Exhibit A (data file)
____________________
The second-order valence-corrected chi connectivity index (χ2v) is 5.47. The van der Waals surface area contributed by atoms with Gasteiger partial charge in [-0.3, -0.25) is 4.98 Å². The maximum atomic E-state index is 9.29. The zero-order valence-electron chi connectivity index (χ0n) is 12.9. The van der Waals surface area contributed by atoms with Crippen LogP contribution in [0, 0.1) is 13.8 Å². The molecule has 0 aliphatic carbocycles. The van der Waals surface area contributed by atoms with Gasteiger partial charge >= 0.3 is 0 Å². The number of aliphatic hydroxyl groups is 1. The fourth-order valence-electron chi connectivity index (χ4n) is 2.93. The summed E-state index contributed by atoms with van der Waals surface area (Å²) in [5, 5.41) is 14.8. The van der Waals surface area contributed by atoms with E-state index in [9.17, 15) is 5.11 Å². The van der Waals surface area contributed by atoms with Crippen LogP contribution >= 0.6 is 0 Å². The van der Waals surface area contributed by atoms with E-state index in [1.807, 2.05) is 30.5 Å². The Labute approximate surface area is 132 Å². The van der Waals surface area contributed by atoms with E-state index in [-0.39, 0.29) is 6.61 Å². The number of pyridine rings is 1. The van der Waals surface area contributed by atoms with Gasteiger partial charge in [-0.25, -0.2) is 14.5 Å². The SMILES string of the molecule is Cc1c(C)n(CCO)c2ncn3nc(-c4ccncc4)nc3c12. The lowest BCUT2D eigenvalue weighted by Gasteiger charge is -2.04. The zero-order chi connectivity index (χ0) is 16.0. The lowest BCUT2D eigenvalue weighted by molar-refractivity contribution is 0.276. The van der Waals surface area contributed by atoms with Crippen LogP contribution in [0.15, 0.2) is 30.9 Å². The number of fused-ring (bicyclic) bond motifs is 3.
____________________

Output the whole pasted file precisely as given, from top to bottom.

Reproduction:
The second-order valence-corrected chi connectivity index (χ2v) is 5.47. The van der Waals surface area contributed by atoms with Gasteiger partial charge in [-0.3, -0.25) is 4.98 Å². The maximum atomic E-state index is 9.29. The zero-order valence-electron chi connectivity index (χ0n) is 12.9. The van der Waals surface area contributed by atoms with Crippen LogP contribution in [0, 0.1) is 13.8 Å². The molecule has 0 aliphatic carbocycles. The van der Waals surface area contributed by atoms with Gasteiger partial charge >= 0.3 is 0 Å². The number of aliphatic hydroxyl groups is 1. The fourth-order valence-electron chi connectivity index (χ4n) is 2.93. The summed E-state index contributed by atoms with van der Waals surface area (Å²) in [5, 5.41) is 14.8. The van der Waals surface area contributed by atoms with E-state index in [9.17, 15) is 5.11 Å². The van der Waals surface area contributed by atoms with Crippen LogP contribution >= 0.6 is 0 Å². The van der Waals surface area contributed by atoms with E-state index in [1.807, 2.05) is 30.5 Å². The Labute approximate surface area is 132 Å². The van der Waals surface area contributed by atoms with E-state index in [-0.39, 0.29) is 6.61 Å². The number of pyridine rings is 1. The van der Waals surface area contributed by atoms with Gasteiger partial charge in [-0.25, -0.2) is 14.5 Å². The SMILES string of the molecule is Cc1c(C)n(CCO)c2ncn3nc(-c4ccncc4)nc3c12. The lowest BCUT2D eigenvalue weighted by Gasteiger charge is -2.04. The zero-order chi connectivity index (χ0) is 16.0. The lowest BCUT2D eigenvalue weighted by molar-refractivity contribution is 0.276. The van der Waals surface area contributed by atoms with Crippen LogP contribution in [0.15, 0.2) is 30.9 Å². The number of fused-ring (bicyclic) bond motifs is 3.